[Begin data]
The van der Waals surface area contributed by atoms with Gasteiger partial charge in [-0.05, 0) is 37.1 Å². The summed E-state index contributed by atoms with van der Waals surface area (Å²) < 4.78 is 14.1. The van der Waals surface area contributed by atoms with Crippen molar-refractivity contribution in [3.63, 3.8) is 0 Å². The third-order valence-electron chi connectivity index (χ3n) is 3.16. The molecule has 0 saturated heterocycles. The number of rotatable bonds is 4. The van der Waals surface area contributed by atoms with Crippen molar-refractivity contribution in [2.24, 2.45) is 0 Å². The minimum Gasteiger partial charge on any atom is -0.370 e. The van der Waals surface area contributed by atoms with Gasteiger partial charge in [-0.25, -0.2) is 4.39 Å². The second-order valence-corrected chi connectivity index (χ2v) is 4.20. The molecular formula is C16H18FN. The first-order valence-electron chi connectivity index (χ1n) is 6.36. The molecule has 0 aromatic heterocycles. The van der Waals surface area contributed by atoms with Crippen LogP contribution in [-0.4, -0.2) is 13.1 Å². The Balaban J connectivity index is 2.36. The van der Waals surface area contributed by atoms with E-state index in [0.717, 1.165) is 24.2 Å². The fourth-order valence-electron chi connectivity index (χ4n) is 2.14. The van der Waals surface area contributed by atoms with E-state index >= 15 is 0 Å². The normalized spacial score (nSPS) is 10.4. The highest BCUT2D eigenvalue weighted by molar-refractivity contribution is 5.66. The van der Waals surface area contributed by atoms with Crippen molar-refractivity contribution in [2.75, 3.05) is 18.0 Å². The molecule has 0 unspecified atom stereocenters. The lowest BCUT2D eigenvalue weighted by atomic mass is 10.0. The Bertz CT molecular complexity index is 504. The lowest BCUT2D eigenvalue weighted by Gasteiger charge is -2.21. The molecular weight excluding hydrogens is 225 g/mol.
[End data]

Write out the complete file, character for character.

The van der Waals surface area contributed by atoms with Gasteiger partial charge in [-0.05, 0) is 37.1 Å². The summed E-state index contributed by atoms with van der Waals surface area (Å²) < 4.78 is 14.1. The van der Waals surface area contributed by atoms with Crippen molar-refractivity contribution in [3.63, 3.8) is 0 Å². The third-order valence-electron chi connectivity index (χ3n) is 3.16. The molecule has 0 saturated heterocycles. The number of rotatable bonds is 4. The van der Waals surface area contributed by atoms with Crippen molar-refractivity contribution in [2.24, 2.45) is 0 Å². The minimum Gasteiger partial charge on any atom is -0.370 e. The van der Waals surface area contributed by atoms with Gasteiger partial charge in [-0.25, -0.2) is 4.39 Å². The second-order valence-corrected chi connectivity index (χ2v) is 4.20. The molecular formula is C16H18FN. The first-order valence-electron chi connectivity index (χ1n) is 6.36. The molecule has 0 aromatic heterocycles. The van der Waals surface area contributed by atoms with Crippen LogP contribution in [-0.4, -0.2) is 13.1 Å². The Balaban J connectivity index is 2.36. The van der Waals surface area contributed by atoms with E-state index in [0.717, 1.165) is 24.2 Å². The fourth-order valence-electron chi connectivity index (χ4n) is 2.14. The van der Waals surface area contributed by atoms with E-state index >= 15 is 0 Å². The normalized spacial score (nSPS) is 10.4. The highest BCUT2D eigenvalue weighted by molar-refractivity contribution is 5.66. The van der Waals surface area contributed by atoms with Crippen molar-refractivity contribution in [2.75, 3.05) is 18.0 Å². The molecule has 0 unspecified atom stereocenters. The lowest BCUT2D eigenvalue weighted by atomic mass is 10.0. The Bertz CT molecular complexity index is 504. The lowest BCUT2D eigenvalue weighted by Gasteiger charge is -2.21. The molecular weight excluding hydrogens is 225 g/mol.